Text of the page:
Field of Science

Love is in the air (and microbes too)

With Valentine’s day fast approaching and love being well and truly in the air it got me thinking, could the bacteria we live with be somewhat involved?

The bacteria living in a commensal, symbiotic or sometimes pathogenic relationship with us are often deemed separate organisms that have no influence on humans, be it by matters of the mind, or the heart. We feel in control of our feelings and our minds, how could an organism so tiny, and nowhere near as complex, influence us?
Well, love is often described as an incontrollable feeling that ‘just happens’ and causes us to often do crazy things.
The Hologenome theory states that the host (humans) plus all of its microbiota (bacteria in the gut etc.) is a single unit (I. Z. Rosenberg & E. Rosenberg 2008). This microbiota plays an important role in health and disease within humans. Therefore, this theory of the relationship between us and our bacteria, seems to make sense.
Our own natural scent (body odor) is unique to every one of us. Bacteria feed on the unique, individual proteins on our skin and release these gasses which become our personal scent. We also produce ‘pheromones’ that are different for men and women and also aid in attraction. It may not smell as sweet as the ‘flowered scented’ perfume, but it’s said to play a part in human attraction and love.
Not only can our bacteria influence when we’re ill and how we digest food – they may also be involved in our personalities, and even our love lives!
A study has shown that our gut microbiota and our brain ‘communicate’ which can influence personality and memory (J. F. Cryan & S. M. O’Mahoney 2011). The term ‘gut feeling’ might actually mean something, and your personality is also an attractive tool when looking for love.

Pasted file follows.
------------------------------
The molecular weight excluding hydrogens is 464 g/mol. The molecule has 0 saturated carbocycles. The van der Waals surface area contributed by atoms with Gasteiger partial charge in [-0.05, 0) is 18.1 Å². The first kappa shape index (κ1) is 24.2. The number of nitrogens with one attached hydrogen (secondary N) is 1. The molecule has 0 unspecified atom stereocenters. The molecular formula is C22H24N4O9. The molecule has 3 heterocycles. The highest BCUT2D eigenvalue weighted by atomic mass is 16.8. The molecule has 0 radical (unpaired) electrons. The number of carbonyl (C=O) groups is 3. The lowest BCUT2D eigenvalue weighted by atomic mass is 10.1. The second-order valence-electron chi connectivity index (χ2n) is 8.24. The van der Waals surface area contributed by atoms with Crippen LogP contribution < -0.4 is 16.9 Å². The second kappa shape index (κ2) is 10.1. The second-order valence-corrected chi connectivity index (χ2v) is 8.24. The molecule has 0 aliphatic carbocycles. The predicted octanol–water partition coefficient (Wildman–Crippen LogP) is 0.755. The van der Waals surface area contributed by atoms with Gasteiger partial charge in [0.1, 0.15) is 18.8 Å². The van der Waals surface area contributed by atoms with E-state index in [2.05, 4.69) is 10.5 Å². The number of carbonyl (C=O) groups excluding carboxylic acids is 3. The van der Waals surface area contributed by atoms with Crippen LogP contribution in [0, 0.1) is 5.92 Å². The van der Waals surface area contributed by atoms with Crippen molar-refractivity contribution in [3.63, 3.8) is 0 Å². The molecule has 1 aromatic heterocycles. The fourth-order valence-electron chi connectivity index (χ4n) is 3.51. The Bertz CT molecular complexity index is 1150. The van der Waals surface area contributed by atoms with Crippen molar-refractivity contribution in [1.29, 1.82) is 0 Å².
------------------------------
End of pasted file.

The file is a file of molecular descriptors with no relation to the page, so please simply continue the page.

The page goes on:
It’s not just our personality our gut can influence. Scientists have been able to change the sexual preferences of fruit flies by altering their gut microbiota (G. Sharon et al. 2010). These scientists showed how a certain bacterial species could influence mating. Could this happen to humans? No studies have been done to show how our own microbiota may influence our sexual choice. However, due to all of us having varied diets, and therefore varied microbiota, it could be possible. So our gut bacteria may have a part to play when it comes to finding ‘the one’.

Happy Valentine's Day :-)


References:
I. Z. Rosenberg & E. Rosenberg (2008)http://onlinelibrary.wiley.com/doi/10.1111/j.1574-6976.2008.00123.x/abstract

No comments:

Post a Comment

Markup Key:
- <b>bold</b> = bold
- <i>italic</i> = italic
- <a href="http://www.fieldofscience.com/">FoS</a> = FoS